Read More

working.

working.

Maybe the point of awareness isn’t the realization that we should be somewhere else, doing something else, with someone else, but that when we finally wake up from the sometimes paralyzing dreams of other, far wiser, braver, and decidedly more eloquent souls, we uncover the ability to dream our own dreams about the place our feet actually meet the floor in the morning. 

Read More

unburdening.

unburdening.

Wherever we find ourselves sociologically or geographically, most of us are just trying to make it, and the point of faith in the Jesus-style is that it asks us to band together by throwing off unhelpful and rather weighty beliefs we may have about God, the Bible, the Remington Bolt Action Shotgun, and whether or not two-dudes can get married in our state, in order to free up a bit of bandwidth to say yes to the Incarnation and Resurrection awaiting all of us arguing with one another about the direction of our country and the place of our religion in it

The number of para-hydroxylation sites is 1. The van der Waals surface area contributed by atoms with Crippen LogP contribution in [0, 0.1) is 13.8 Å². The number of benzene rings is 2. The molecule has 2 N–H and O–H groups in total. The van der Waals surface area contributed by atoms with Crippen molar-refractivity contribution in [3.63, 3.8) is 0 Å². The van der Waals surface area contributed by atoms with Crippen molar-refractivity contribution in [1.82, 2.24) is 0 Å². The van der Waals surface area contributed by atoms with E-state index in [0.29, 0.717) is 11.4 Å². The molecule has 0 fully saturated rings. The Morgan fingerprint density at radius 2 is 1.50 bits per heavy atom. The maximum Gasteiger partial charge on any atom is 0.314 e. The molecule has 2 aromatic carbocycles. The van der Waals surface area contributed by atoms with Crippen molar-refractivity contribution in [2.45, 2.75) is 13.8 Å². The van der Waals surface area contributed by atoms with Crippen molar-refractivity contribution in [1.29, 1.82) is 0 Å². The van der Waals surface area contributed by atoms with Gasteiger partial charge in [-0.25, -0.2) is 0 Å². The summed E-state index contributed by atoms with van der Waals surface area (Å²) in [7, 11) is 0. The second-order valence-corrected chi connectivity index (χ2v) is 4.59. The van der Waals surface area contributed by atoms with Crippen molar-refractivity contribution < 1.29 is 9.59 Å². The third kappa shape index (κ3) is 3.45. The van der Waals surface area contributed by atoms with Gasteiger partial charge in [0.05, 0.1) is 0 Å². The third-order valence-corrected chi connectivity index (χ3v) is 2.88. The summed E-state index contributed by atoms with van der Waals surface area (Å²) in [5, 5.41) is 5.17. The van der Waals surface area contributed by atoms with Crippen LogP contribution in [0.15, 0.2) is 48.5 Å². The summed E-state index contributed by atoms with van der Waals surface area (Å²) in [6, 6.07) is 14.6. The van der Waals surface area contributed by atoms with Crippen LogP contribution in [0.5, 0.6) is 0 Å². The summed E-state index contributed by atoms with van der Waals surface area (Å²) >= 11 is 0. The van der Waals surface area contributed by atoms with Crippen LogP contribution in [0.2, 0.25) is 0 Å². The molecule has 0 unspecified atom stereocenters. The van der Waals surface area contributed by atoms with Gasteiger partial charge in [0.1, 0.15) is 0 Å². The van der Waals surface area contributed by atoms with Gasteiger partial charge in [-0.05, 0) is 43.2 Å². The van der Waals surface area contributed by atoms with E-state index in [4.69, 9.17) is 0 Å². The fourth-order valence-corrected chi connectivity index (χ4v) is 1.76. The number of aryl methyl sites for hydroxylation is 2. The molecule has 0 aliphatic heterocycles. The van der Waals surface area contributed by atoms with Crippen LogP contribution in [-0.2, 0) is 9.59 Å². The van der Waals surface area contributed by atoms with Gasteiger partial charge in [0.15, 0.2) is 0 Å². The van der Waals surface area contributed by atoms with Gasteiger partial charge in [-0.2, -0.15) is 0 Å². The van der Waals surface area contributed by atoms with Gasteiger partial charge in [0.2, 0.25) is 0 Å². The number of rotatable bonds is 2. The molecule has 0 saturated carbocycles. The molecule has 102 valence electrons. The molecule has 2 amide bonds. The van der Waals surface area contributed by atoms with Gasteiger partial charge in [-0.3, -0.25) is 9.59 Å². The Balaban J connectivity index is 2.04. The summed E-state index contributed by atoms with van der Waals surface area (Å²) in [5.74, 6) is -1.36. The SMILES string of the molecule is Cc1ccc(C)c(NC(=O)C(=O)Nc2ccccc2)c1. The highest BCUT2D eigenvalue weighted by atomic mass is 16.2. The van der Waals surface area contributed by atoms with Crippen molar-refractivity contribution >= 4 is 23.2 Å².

Read More

okaying.

okaying.

God isn’t so much a king or a ruler, furiously demanding fidelity from slaves charged with erecting his temples and towers, as much as God is a tree, quietly converting the carbon dioxide of our fears about the future, our regrets about the past, and our anxiety about the present into oxygen and light and shade for generation after generation after generation. 

Read More

flickering.

flickering.

The idea that what people do together for an hour a week in business causal before complaining about the wait at Applebees could also be confused for the thing motivating millions of people across thousands of years to give up everything in the name of a self-sacrificing God desperate to put the world back together even if it kills him is (in a nutshell) everything that is wrong with Christianity in America

Read More